The first, and easiest, way to protect a LAN is to put it in a separate subnet behind its own gateway router or firewall. This segregates the LAN from other networks and makes it easier to tune any gateways into it through hubs, switches or routers.
The next simplest step, at least for a Windows network, is to simply shut off port 139 on the gateway router. This prevents a malicious user from trying to map a drive to the LAN. Similarly, turn off NetBIOS over TCP/IP on the workstations within the LAN. This prevents some bad guy from trying to directly map a drive to the workstations inside the LAN by using the NetBIOS name of the computer over a TCP/IP connection from outside the LAN.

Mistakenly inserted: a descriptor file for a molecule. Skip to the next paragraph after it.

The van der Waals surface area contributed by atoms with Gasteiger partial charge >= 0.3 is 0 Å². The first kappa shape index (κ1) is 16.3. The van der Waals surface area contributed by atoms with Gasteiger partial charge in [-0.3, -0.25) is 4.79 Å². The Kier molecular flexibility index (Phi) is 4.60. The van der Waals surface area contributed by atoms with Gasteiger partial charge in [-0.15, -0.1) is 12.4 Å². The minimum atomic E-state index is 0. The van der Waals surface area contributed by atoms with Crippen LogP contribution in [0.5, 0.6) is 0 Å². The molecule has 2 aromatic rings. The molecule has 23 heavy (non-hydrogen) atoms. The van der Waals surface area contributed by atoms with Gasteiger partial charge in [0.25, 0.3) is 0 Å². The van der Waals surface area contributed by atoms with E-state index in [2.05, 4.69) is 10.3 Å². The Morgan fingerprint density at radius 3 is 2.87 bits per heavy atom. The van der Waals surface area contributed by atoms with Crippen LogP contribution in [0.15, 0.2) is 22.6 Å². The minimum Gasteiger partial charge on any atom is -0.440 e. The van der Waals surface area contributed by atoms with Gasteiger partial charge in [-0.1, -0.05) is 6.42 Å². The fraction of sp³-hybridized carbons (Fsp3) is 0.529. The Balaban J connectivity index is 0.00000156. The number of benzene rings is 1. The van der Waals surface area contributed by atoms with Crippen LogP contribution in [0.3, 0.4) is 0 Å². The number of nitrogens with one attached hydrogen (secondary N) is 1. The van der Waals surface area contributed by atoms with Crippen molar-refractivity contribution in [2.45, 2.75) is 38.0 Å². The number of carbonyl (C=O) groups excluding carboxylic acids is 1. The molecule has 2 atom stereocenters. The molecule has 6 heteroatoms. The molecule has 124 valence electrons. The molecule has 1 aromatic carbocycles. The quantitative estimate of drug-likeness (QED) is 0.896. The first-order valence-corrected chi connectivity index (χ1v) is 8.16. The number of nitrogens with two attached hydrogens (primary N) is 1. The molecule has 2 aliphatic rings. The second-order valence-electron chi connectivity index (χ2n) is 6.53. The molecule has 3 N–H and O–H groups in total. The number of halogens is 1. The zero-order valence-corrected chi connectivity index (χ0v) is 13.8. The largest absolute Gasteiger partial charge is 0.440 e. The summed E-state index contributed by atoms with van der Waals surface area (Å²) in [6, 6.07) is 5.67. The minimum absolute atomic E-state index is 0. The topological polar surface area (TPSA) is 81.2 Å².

Each workstation can also be configured to only accept traffic from specific IP addresses. Every LAN has a range of internal IP addresses assigned by whoever set up the LAN. The IP filtering feature can be set to only accept traffic from those IP addresses. But might that block Internet access? Not necessarily. If the LAN accesses the Internet through the gateway, whose IP is in the network's range of accepted IP addresses, then the LAN will still be able to connect to the Internet. But it will do so securely since it's only accepting the traffic from the accepted gateway and not the Internet directly.
And, of course, tune your firewalls, both at the gateway and on the individual hosts, to only accept needed TCP protocols. If FTP or Telnet isn't needed, filter them out.
This was first published in November 2005